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  • Georgia
    Member
    Post count: 4

    Hello Dr. Corenman,

    Thank you for your informative site, it has been a great benefit to me.

    Today, I got an MRI of my Lumbar Spine and after examining the images think it is possible I may have a Giant Cell Tumor in my lumbar spine around the L3-L4. (Of Course, I am waiting for the professionals to tell me for sure, I definitely could be mistaken)

    My follow-up appointment is in a week or so and I wondered if you would tell me what treatment is recommended if this is indeed the case, generally speaking.

    Thank you,

    Georgia

    Donald Corenman, MD, DC
    Moderator
    Post count: 8436

    Giant cell tumors of the spine are rare. These tumors are generally benign (they act locally only) but some can metastasize to other structures like the lungs. These tumors normally need to be resected surgically and the spine reconstructed afterwards. Sometimes, even with surgical resection, these tumors can recur in the same location.

    Since these tumors are so rare, my first thought is that this is not a giant cell tumor but something different. I assume you have a first class surgeon helping you with the diagnosis. Get more eyes than only one set on this problem to comment on diagnosis and treatment.

    Dr. Corenman

    Georgia
    Member
    Post count: 4

    I hope it is too rare for me. I appreciate your good advice Dr. Corenman. I definitely will see if I can have more people diagnose this problem.

    I also did notice that the Psoas Major adjacent to the “tumor” has atrophied. On the sagittal view of the lumbar spine it looks almost exactly like another mri of a thoracic Giant Cell Tumor. On the axial view it has well-defined boundaries and extends from the body of the vertebrae, the pedicle to the articular facet.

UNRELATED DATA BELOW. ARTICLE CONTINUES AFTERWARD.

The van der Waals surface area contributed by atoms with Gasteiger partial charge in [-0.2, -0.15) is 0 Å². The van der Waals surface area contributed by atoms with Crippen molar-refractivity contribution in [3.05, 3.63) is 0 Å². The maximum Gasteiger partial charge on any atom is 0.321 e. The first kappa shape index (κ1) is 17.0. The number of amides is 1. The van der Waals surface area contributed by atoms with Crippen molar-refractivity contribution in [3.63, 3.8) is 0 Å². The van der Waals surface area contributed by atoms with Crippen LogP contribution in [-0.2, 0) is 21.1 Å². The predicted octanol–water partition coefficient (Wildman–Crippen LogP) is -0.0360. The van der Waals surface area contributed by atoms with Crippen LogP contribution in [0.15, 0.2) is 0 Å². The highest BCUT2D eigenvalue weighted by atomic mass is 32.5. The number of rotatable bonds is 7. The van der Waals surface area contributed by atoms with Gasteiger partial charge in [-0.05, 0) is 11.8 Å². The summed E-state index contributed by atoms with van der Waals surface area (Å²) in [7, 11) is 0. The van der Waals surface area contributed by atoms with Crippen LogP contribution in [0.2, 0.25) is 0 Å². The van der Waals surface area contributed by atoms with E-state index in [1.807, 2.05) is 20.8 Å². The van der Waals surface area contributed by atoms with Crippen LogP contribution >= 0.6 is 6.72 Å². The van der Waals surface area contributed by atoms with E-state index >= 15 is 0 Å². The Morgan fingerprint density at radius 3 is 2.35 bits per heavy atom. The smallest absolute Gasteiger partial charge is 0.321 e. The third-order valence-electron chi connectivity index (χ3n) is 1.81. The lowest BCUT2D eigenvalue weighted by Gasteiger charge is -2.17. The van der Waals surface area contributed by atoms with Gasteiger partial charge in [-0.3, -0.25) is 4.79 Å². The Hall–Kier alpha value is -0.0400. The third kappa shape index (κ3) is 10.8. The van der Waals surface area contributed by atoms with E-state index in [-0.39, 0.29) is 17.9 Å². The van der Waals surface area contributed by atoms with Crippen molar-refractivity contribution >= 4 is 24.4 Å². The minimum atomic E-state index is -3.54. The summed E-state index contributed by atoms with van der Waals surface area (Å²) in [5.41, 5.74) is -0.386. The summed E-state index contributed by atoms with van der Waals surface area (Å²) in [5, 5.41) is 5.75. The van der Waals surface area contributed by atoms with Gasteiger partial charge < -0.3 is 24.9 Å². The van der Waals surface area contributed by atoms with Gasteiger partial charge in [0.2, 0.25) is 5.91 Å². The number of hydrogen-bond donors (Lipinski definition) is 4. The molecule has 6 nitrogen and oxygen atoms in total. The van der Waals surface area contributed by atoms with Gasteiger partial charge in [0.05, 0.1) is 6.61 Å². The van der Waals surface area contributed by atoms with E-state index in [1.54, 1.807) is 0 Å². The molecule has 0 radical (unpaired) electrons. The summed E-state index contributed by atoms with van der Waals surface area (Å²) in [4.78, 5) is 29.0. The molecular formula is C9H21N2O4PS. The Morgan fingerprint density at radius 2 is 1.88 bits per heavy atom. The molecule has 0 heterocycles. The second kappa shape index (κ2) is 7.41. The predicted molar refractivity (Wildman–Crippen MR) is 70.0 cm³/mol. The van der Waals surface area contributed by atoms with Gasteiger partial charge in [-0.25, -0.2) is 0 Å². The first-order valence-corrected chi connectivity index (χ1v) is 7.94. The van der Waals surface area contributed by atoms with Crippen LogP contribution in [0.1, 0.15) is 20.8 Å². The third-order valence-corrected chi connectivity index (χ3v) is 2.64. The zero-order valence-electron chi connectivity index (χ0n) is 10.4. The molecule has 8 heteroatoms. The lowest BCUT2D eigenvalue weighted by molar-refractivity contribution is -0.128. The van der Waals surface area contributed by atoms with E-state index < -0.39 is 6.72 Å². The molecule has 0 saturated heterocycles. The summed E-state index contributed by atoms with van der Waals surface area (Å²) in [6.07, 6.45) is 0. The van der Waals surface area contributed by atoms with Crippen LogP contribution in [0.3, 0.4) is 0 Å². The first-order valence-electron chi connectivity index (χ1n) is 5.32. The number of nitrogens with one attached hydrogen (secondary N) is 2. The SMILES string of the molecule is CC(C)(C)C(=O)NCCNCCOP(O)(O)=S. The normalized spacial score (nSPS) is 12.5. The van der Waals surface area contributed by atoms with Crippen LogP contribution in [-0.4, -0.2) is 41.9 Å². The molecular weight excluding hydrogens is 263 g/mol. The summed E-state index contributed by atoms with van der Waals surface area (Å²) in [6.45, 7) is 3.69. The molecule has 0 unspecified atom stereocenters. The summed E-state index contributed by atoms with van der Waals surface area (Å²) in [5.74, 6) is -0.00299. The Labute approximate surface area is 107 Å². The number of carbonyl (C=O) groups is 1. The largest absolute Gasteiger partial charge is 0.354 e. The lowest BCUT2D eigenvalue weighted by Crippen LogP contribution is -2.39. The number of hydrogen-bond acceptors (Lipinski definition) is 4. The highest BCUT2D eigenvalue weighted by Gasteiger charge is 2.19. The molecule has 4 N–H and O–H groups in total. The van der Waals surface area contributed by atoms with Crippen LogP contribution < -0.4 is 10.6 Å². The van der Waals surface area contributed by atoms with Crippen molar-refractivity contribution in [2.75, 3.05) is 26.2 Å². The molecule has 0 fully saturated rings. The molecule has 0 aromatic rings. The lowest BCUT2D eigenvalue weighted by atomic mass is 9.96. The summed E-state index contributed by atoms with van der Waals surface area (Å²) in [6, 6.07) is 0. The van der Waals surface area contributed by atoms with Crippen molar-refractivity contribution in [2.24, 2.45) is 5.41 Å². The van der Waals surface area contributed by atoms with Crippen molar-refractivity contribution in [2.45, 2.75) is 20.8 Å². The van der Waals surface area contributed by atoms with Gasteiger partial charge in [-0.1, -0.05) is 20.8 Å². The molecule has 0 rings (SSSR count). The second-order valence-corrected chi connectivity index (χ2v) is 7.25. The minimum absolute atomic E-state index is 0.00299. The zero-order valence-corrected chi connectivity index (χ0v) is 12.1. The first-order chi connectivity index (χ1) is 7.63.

However, I wonder if there are two tumors, because there quite a large round looking tumor on the left side of the Transverse Process on the following image…not sure which vertebrae.

    It is hard to wait…

    Thank you! :)

    Donald Corenman, MD, DC
    Moderator
    Post count: 8436

    The psoas muscle atrophy is unusual even in the face of tumor in a vertebral body. Even if you do have a Giant Cell Tumor, it would be one for the record books to have two different tumor line occupying the adjacent spaces so that would be highly unlikely.

    Dr. Corenman

    Georgia
    Member
    Post count: 4

    Well, it is interesting. I will wait for more information and return to tell you what I discover. Your analysis gives me some relief. Thank you!

    DanD
    Member
    Post count: 1

    Georgia,

    Dr. Corenman’s words about giant cell tumors are spot on. Based on my wife’s giant cell tumor 17 years ago, I’d like to share what I’ve learned.

    My wife suffered from a giant cell tumor 17 years ago. At that time, around 70% of giant cell tumors were reported young women, around 16 to 26 years of age, in the tibia or fibula of the knee joint. I doubt things have changed since then, but I’m not a doctor and my memory and knowledge of the subject are limited.

    Here is what I remember for sure: only a senior member of a surgical staff with specific giant cell tumor experience should perform a biopsy, and the correct biopsy needle should be used. The wrong procedure or needle can cause the tumor to metastasize into the lungs, liver or brain, which could be fatal. Waiting a few weeks to find the right specialist is probably the right option.

    Pregnancy hormones cause giant cell tumors to grow explosively, which could cause them to rupture and then metastasize. Birth control, and especially pregnancy, might be a bad idea until diagnosis is confirmed and the tumor is removed without remission.

    A specialist who deals with giant cell tumors is Dr. Ross Wilkins. He’s in the Denver area and is easy to track down with google. I have no association with him or his office, other than the fact that he saved my wife 17 years ago.

    I hope this is helpful to you!

    Dan

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